what can you do with a bachelor’s in nursing degree

What Can You Do with a BSN Degree? Careers In & Beyond Nursing

Find out what you can do with a BSN in the nursing field, and what you can do besides nursing.

The field of nursing – and healthcare as a whole – is constantly evolving. As the baby boomer population ages, and more complex health conditions emerge, forward-thinking nursing professionals are needed to step in. As a result, employers are looking for highly-skilled, highly-educated nurses with a BSN degree.

Whether you are new to nursing or an already-seasoned RN, a Bachelor’s in Nursing (BSN) can lead to many advanced career opportunities. Not to mention, a growing number of healthcare employers now expect their nursing hires to have a BSN degree. And many other careers – including those outside of patient care – require a Bachelor’s in Nursing at minimum.

Why is a BSN Degree Important?

An associate degree in Nursing is the minimum requirement to become a registered nurse (RN) today. However, a baccalaureate-level education is becoming a standard within the nursing workforce. According to new data from the American Association of Colleges of Nursing (AACN), 70 percent of employers now express a strong preference for BSN program graduates. About 25 percent of hospitals and other healthcare settings now require new hires to have a bachelor’s degree in Nursing, although it’s still possible to become a nurse without a BSN.

Of course, there is reason behind the push for BSN-educated nurses. Registered nurses with a BSN have been linked to better patient outcomes, like lower mortality rates, than those with less time in nursing school. As stated by the National Association of School Nurses:

“Baccalaureate nursing education develops competencies in leadership, critical thinking, quality improvement, and systems thinking. It provides graduates with nursing theory and clinical experience and cultivates their ability to translate research into evidence-based nursing practice. Baccalaureate prepared nurses also address and analyze current and emerging healthcare issues, including the need for health policy and healthcare financing.”

Due to the advanced nature of a BSN degree, and the skills obtained in BSN programs, nurses are able to have a greater impact on their patients. And while patients experience the benefits of a BSN, so do working RNs! RNs with a BSN degree in hand are also more likely to earn a higher compensation and qualify for more job opportunities.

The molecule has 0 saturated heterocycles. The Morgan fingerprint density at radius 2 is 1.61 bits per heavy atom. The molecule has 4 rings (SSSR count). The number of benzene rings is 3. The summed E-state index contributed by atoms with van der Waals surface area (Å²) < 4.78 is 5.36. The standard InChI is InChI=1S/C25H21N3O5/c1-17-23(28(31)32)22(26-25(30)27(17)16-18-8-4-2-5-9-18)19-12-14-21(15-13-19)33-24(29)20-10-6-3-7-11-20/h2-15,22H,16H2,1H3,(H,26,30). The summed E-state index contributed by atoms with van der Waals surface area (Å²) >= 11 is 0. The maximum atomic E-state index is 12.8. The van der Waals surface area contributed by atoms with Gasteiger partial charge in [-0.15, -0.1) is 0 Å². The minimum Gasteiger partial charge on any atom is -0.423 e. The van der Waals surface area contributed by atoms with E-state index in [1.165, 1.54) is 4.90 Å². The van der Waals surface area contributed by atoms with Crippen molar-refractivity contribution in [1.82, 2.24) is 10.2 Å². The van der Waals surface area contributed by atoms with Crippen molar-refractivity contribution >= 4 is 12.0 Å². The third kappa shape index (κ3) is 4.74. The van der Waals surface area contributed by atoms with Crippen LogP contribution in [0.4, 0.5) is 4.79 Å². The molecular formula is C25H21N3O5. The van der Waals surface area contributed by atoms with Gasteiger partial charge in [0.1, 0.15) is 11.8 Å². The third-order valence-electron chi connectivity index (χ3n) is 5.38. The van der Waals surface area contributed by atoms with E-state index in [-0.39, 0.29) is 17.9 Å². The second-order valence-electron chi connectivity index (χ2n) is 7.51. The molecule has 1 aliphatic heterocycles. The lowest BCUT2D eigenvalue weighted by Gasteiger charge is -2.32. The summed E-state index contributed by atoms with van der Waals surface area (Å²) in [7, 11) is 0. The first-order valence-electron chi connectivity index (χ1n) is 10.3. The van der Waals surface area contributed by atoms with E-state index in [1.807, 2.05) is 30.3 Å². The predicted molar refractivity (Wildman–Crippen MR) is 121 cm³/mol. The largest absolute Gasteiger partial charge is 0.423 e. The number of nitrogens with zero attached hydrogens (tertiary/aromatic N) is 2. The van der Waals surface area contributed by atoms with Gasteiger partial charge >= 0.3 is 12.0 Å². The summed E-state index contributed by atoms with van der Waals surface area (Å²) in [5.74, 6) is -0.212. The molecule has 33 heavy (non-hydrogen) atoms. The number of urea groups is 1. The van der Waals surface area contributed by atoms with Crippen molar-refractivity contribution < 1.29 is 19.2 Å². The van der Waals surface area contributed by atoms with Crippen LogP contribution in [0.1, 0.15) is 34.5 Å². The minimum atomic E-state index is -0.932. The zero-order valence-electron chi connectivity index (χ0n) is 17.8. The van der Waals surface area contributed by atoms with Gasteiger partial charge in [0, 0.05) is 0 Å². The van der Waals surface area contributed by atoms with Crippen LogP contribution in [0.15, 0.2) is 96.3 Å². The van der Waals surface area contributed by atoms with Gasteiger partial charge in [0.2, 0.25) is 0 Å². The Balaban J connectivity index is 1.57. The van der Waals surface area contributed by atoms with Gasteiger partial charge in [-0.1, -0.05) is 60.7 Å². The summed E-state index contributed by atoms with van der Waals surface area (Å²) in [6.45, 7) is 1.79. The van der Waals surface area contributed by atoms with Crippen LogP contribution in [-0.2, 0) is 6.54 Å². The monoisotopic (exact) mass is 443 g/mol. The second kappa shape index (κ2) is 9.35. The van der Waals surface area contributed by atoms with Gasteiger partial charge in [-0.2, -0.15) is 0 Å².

With a BSN degree becoming a growing requirement for nurses, you may be wondering, “What can I do with a BSN degree?”

Let’s explore some of the career possibilities with a BSN in hand.

What Can You Do with a BSN Degree in Nursing?

Nursing is rife with opportunity, especially for nurses with a BSN degree. BSN programs place a greater focus on nursing theory, healthcare policies, nursing leadership, and research methods, in contrast to associate-level programs that develop skills in patient care. As such, BSN degree holders are eligible for more advanced nursing careers in management, research, and various nursing specialties.

Below are three, popular examples of nursing careers you can pursue with a BSN degree:

1. Case Management Nurse

In registered nursing, it is typical to treat patients for only a short period of time. For example, wrapping a bandage, taking a person’s vital signs, or administering an IV. Case management nurses, on the other hand, focus on long-term patient care. They primarily care for patients with chronic or complicated medical conditions, treating them over the entire course of an illness or injury. Case management nurses work alongside doctors to coordinate, implement, and oversee a patient’s care from start to finish.
A bachelor’s degree is the preferred level of education for case management nurses today. In addition to higher education, hospital hiring managers also look for nurses with hours of clinical experience and certification from the American Nurses Credentialing Center (ANCC), although this is not required.

2. School Nurse

More than likely, you’ve encountered a few school nurses in your day. You know – the person you went to went you weren’t feeling well in class; the person you were sent to when you got hurt in Phys Ed. But did you know that school nurses take on other duties during the school days? These caregivers also help teachers assess the developmental needs and abilities of students, and further create safe and effective learning environments for them to succeed. Not only do they treat illness, but school nurses also help with learning disabilities and mental health conditions (such as ADHD or autism spectrum disorders). Without a doubt, school nurses are among the most vital faculty members in schools today.

If you enjoy working with children, are a strong communicator, and are passionate about helping youth grow, a career as a school nurse may be the right path for you. According to the National Association of School Nurses (NASN), you must have a minimum of a Bachelor’s Degree in Nursing as well as RN licensure in order to qualify for an entry-level position as a school nurse.

3. Military/Army Nurse

If you are looking for a nursing career that is truly different from the rest – a career in which you can travel the world, run an entire hospital, use the most current and cutting-edge medical technology, be commissioned as an officer, and receive tuition reimbursement or compensation towards an advanced nursing degree – you might consider a position as a military nurse.
Military nurse officers have the option to serve the U.S. Army, Army Reserve, U.S. Navy, or Air Force. Your responsibilities and duties will depend on the path you take. Generally speaking, though, you can expect to work in peacetime, wartime, and across borders with foreign allies. In peacetime, you may care for active-duty personnel, military retirees, or civilian emergency patients. In wartime, you can expect to provide medical support directly to the wounded and critically ill. You may also have the opportunity to work with healthcare professionals from allied countries around the globe.